safeguard

noun
safe·​guard | \ ˈsāf-ˌgärd How to pronounce safeguard (audio) \

Definition of safeguard

 (Entry 1 of 2)

2a : a precautionary measure, stipulation, or device
b : a technical contrivance to prevent accident

safeguard

verb
safeguarded; safeguarding; safeguards

Definition of safeguard (Entry 2 of 2)

transitive verb

1 : to provide a safeguard for
2 : to make safe : protect

Synonyms & Antonyms for safeguard

Synonyms: Noun

Synonyms: Verb

Antonyms: Verb

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Verb

defend, protect, shield, guard, safeguard mean to keep secure from danger or against attack. defend denotes warding off actual or threatened attack. defend the country protect implies the use of something (such as a covering) as a bar to the admission or impact of what may attack or injure. a hard hat to protect your head shield suggests protective intervention in imminent danger or actual attack. shielded her eyes from the sun with her hand guard implies protecting with vigilance and force against expected danger. White House entrances are well guarded safeguard implies taking precautionary protective measures against merely possible danger. our civil liberties must be safeguarded

Examples of safeguard in a Sentence

Noun The new law has safeguards to protect the rights of citizens. There are many safeguards built into the system to prevent fraud. Verb laws that safeguard the rights of citizens You need to safeguard your computer against viruses. There are steps you can take to safeguard against identity theft.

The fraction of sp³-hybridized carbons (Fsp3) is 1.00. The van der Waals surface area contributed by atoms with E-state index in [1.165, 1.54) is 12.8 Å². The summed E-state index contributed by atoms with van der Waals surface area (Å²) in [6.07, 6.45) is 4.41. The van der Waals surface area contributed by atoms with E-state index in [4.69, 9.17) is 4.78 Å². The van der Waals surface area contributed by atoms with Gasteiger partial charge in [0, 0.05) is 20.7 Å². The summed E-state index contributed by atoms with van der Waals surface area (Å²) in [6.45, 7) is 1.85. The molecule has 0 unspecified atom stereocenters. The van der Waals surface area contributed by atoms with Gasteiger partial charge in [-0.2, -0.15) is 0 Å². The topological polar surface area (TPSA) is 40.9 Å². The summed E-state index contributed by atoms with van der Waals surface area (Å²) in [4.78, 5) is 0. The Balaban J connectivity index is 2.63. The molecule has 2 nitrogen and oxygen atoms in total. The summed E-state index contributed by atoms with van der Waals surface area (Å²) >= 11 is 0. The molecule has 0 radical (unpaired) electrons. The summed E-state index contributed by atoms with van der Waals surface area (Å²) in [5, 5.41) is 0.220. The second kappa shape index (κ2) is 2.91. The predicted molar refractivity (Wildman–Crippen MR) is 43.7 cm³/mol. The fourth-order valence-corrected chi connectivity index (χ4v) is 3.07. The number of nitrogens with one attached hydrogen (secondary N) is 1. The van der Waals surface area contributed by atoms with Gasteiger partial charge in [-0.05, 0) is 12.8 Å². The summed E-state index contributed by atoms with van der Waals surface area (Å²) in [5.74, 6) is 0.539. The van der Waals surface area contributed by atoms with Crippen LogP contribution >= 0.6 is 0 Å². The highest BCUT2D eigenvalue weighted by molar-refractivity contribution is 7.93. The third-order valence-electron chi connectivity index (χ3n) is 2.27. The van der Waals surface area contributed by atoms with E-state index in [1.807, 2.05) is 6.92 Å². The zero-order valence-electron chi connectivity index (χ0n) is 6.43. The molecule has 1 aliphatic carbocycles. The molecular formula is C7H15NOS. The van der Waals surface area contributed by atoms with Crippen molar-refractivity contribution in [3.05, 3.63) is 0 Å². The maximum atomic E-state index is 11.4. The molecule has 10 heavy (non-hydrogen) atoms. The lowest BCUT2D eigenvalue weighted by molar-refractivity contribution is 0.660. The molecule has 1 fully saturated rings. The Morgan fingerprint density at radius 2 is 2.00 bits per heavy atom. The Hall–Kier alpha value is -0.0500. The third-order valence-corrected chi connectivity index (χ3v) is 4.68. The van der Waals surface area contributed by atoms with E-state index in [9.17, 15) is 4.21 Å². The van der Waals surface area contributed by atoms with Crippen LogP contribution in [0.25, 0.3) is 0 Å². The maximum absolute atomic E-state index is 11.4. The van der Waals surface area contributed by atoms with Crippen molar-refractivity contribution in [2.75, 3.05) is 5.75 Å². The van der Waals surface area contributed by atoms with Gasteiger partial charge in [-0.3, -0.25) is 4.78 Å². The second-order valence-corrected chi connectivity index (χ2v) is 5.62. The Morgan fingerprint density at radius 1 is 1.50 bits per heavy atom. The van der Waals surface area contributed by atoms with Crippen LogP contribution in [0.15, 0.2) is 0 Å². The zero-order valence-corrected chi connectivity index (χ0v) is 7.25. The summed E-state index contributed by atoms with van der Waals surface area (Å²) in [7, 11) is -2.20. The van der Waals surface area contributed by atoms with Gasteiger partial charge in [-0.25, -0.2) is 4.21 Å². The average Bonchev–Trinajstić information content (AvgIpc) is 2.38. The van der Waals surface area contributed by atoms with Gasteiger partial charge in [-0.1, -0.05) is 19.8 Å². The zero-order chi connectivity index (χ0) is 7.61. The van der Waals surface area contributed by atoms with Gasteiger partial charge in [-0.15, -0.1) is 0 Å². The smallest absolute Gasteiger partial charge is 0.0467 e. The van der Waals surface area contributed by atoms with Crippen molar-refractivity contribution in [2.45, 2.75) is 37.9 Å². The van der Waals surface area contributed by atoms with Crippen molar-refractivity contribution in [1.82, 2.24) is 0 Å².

Recent Examples on the Web: Noun Indeed, liberal democracy at its best can be a great safeguard of the freedom to create such art. New York Times, 17 Sep. 2021 In cases of actual abuse, the license DFPS has to seek out a child — to go to their school, to talk to them without their parents’ permission — is a necessary safeguard. Alex Morris, Rolling Stone, 21 Mar. 2022 Meanwhile, volunteer registration is an imperfect safeguard. Washington Post, 11 Mar. 2022 The water valve initiative is a safeguard that the distribution system’s valves are working correctly in case of a water main break potentially leading to a water shutdown, Mau explained. Daniel I. Dorfman, chicagotribune.com, 8 Mar. 2022 This can be an especially useful safeguard when visiting with someone who is immunocompromised or not yet eligible for boosters. Bailey Schulz, USA TODAY, 23 Dec. 2021 The only safeguard is having a ‘two to sign’ agreement, so both of you authorize any withdrawals or payments, but in practice, this isn’t very practical and your partner may not agree to it. Susan Devaney, Vogue, 14 Feb. 2022 The budget reconciliation process, once a one-off safeguard, is now the dominant legislative process for tax policy. David Herzig, Forbes, 10 Nov. 2021 So where’s the safeguard that can protect us against an assault on democracy by a bunch of crooks? John R. Macarthur, Harper’s Magazine , 7 Dec. 2021 Recent Examples on the Web: Verb There are existing guidelines and assessments available for third-party healthcare organizations that, once completed, provide healthcare executives with confidence that partners will safeguard data. Brian Foy, Forbes, 3 May 2022 What better time than World Backup Day, March 31, to safeguard your files? Marc Saltzman, USA TODAY, 31 Mar. 2022 The agency hasn’t explained the data breach, and it simply can’t be trusted to safeguard biometric data. The Editorial Board, WSJ, 4 Feb. 2022 In connection with end-to-end encryption, this helps safeguard your data. Chris Smith, BGR, 24 Jan. 2022 Nyhan noted that Democrats and centrists in Congress have three to six months to enact laws that would safeguard elections before the 2022 midterms, when the pro-Trump Republicans could potentially win control of the House. David Rohde, The New Yorker, 19 Jan. 2022 Up for debate is whether Boris Johnson’s government is genuine in its urgent desire to safeguard the public broadcaster, or momentarily deflecting from a political firestorm. Naman Ramachandran, Variety, 18 Jan. 2022 Americans failed to safeguard decades of investments in Congo, essentially surrendering resources to China. New York Times, 21 Nov. 2021 Ostrowski said the responsibility not only lies with the worker but with the employer, which should be doing everything to safeguard its data and network even if a person’s personal device is compromised. Washington Post, 24 Sep. 2021 See More